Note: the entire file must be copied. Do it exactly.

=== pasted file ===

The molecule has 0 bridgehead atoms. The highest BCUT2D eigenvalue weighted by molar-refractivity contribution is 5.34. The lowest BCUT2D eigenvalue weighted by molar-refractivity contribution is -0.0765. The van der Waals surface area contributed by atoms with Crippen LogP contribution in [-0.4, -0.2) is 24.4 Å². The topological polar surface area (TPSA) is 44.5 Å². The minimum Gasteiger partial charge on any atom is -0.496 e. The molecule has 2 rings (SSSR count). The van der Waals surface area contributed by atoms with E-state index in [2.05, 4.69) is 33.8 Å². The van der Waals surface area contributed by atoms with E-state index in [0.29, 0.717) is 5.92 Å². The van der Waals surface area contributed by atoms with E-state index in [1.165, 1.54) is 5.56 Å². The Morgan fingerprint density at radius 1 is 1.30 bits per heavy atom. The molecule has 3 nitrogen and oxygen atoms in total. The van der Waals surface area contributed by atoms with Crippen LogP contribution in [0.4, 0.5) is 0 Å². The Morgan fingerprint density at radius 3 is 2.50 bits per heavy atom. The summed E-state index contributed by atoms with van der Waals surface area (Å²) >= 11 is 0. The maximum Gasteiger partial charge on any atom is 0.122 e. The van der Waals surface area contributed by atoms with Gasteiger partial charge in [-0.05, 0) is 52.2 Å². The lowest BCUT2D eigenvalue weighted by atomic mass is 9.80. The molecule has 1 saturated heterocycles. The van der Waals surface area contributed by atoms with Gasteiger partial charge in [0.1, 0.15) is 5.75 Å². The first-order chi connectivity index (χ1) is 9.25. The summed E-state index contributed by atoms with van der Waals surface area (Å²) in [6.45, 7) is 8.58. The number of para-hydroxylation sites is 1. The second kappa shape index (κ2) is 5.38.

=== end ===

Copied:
The molecule has 0 bridgehead atoms. The highest BCUT2D eigenvalue weighted by molar-refractivity contribution is 5.34. The lowest BCUT2D eigenvalue weighted by molar-refractivity contribution is -0.0765. The van der Waals surface area contributed by atoms with Crippen LogP contribution in [-0.4, -0.2) is 24.4 Å². The topological polar surface area (TPSA) is 44.5 Å². The minimum Gasteiger partial charge on any atom is -0.496 e. The molecule has 2 rings (SSSR count). The van der Waals surface area contributed by atoms with E-state index in [2.05, 4.69) is 33.8 Å². The van der Waals surface area contributed by atoms with E-state index in [0.29, 0.717) is 5.92 Å². The van der Waals surface area contributed by atoms with E-state index in [1.165, 1.54) is 5.56 Å². The Morgan fingerprint density at radius 1 is 1.30 bits per heavy atom. The molecule has 3 nitrogen and oxygen atoms in total. The van der Waals surface area contributed by atoms with Crippen LogP contribution in [0.4, 0.5) is 0 Å². The Morgan fingerprint density at radius 3 is 2.50 bits per heavy atom. The summed E-state index contributed by atoms with van der Waals surface area (Å²) >= 11 is 0. The maximum Gasteiger partial charge on any atom is 0.122 e. The van der Waals surface area contributed by atoms with Gasteiger partial charge in [-0.05, 0) is 52.2 Å². The lowest BCUT2D eigenvalue weighted by atomic mass is 9.80. The molecule has 1 saturated heterocycles. The van der Waals surface area contributed by atoms with Gasteiger partial charge in [0.1, 0.15) is 5.75 Å². The first-order chi connectivity index (χ1) is 9.25. The summed E-state index contributed by atoms with van der Waals surface area (Å²) in [6.45, 7) is 8.58. The number of para-hydroxylation sites is 1. The second kappa shape index (κ2) is 5.38.